Into the Air

Standards development assists with integration issues, but will interoperability ever become a reality?

You probably know the story by now, but let me provide a quick synopsis. A few years back, a number of leading IP surveillance manufacturers got together to discuss the development of an organization that would promote and develop IP standards. The overarching goal was to design an “open and free” interoperability standard that would ease connectivity issues between IP-based security cameras and video management software (VMS). Without standards, custom video drivers have to be written in order to enable one manufacturer’s camera to work with a particular VMS platform. This leads to huge amounts of time and money spent on basic connectivity versus focusing on research and development.

The development of custom video drivers is a huge barrier for less-established brand names. From a stand-alone camera manufacturer’s perspective, it is impossible to gain market share without being included in the more popular VMS platforms. Without strong market share, however, VMS companies cannot devote the time or the energy to support these lower-tier brands.

The interoperability challenges in the IP security space stand in stark contrast to the very standards-rich analog world. Due to the ridged adherence to the NTSC and PAL video specifications, almost any analog camera can connect into any DVR. Everything analog is plug and play—in short, it just works. It is estimated that 60 million cameras will be installed in 2012 and, even in this highly digital age, 50 million of those cameras will still be analog. This fact demonstrates that the market demands systems that offer ease of installation and manageability, and this preference outweighs the benefits that digital surveillance offers.

IP standards promised to change the proprietary nature of IP. Shortly after talk of standards began, two groups formed to construct IP standards and, due in part to the competitive nature of the development process, both groups made significant headway in developing standards for video surveillance cameras and access control devices. The idea of these standards was great, but to date, they have not delivered on the promise of true interoperability. Standards are supposed to deliver ease of integration to the installation community, a high return on a future-proof investment for the end user and IP systems that are easy to configure and operate. Unfortunately, little progress has been made in delivering these benefits.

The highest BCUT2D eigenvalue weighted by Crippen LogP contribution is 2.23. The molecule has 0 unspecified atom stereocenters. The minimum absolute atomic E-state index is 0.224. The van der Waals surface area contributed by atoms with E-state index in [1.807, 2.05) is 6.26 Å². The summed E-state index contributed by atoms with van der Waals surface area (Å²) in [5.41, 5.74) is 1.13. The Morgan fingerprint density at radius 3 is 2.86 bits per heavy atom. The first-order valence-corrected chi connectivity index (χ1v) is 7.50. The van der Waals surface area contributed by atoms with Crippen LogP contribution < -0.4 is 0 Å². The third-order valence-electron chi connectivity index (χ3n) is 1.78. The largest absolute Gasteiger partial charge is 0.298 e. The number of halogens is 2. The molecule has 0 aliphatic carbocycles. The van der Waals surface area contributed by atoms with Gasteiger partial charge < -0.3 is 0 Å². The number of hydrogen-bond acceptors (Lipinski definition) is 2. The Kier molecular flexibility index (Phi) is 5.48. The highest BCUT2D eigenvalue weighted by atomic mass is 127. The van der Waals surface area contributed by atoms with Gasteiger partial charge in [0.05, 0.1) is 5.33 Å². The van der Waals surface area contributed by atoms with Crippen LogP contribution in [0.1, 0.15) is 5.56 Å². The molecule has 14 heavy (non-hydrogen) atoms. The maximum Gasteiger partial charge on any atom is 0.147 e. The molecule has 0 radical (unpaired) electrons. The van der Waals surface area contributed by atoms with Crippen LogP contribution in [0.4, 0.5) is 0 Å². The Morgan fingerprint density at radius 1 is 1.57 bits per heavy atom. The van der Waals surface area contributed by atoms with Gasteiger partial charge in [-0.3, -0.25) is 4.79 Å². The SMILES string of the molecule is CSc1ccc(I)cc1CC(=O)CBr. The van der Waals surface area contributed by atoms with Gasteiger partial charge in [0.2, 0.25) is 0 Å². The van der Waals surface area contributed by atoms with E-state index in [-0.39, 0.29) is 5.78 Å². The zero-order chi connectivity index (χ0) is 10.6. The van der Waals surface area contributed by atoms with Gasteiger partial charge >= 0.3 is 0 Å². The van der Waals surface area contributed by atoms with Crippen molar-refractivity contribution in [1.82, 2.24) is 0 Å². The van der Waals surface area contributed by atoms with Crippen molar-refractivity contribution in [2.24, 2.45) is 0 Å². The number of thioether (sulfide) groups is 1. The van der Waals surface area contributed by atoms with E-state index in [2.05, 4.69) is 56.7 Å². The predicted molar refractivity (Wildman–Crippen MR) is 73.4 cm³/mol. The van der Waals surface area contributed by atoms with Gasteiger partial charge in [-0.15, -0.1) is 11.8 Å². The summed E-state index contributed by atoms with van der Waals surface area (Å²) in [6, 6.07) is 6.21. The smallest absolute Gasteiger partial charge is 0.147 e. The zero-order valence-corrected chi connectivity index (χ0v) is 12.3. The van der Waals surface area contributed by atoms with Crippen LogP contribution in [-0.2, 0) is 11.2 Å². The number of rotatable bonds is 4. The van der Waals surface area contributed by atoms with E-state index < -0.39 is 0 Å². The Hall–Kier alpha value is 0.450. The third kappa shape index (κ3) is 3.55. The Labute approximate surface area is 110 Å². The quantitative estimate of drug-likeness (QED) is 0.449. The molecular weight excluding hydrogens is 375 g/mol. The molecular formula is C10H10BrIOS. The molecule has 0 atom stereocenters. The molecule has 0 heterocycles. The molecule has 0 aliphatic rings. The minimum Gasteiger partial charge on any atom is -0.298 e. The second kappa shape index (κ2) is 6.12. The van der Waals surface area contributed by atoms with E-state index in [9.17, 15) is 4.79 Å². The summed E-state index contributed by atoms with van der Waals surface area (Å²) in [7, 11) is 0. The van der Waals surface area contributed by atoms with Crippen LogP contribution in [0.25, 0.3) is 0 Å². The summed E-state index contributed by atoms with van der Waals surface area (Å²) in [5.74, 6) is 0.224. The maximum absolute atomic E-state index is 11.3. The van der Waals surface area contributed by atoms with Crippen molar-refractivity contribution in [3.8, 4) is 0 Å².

So why has the standard movement stalled? When you walk through a tradeshow exhibit hall, you’ll see plenty of companies marketing their support and adoption of standards. Many of the companies supporting standards are new and smaller players—with many coming out of Asia—eager to grab hold of a piece of the profitable video surveillance market. These companies were first adopters, quickly integrating IP standards into their camera lines to come to market quicker. Before IP standards, these camera manufacturers were at the mercy of the VMS providers because they had to wait for the development of a custom driver to allow their cameras to work with a particular software program.

Also on the tradeshow floor, you’ll see industry heavyweights displaying their support for their standard group of choice. Most often, these companies do not have any standard-compatible products to display, market or sell. Rather, they use their support of standards to market the belief in the benefits of interoperability and all it promises to bring to the industry as a whole.

Unfortunately, this brings us to the problem at hand: The companies that are adopting standards are often smaller providers that are looking to build market share while the others are waiting to see where the initiative will go from here. This effectively stalls the drive for true interoperability and, therefore, limits the benefits the industry can experience from truly open systems.

As the standard “game” continues onward, there is another option emerging that provides users with the usability, flexibility and manageability of IP surveillance without limiting the rich features users expect of network-based technologies. Emerging manufacturers are focused on the delivery of IP surveillance devices that enable ease of deployment and effortless system configuration, right out of the box. These companies believe that IP-based surveillance solutions should be simple to configure and easy to install without sacrificing functionality. The goal is to develop network surveillance cameras that combine high-resolution IP video with the ease and simplicity associated with traditional analog devices.

As much as the standards movement tried to propel the adoption of IP technology throughout the industry, it has unfortunately limited the adoption rate. Even with the development of standards for a host of IP devices, systems are still too overly complicated to operate and install, providing frustration for integrators and end users. For IP to truly reach mass adoption, the industry has to re-imagine how IP cameras are configured and deployed to enable users to experience the true benefits and value that IP technologies offer. Only then will the entire industry benefit from a new level of usability and system performance that will simplify the path to greater security, new applications and immediate and long-term ROI.

This article originally appeared in the April 2012 issue of Security Today.

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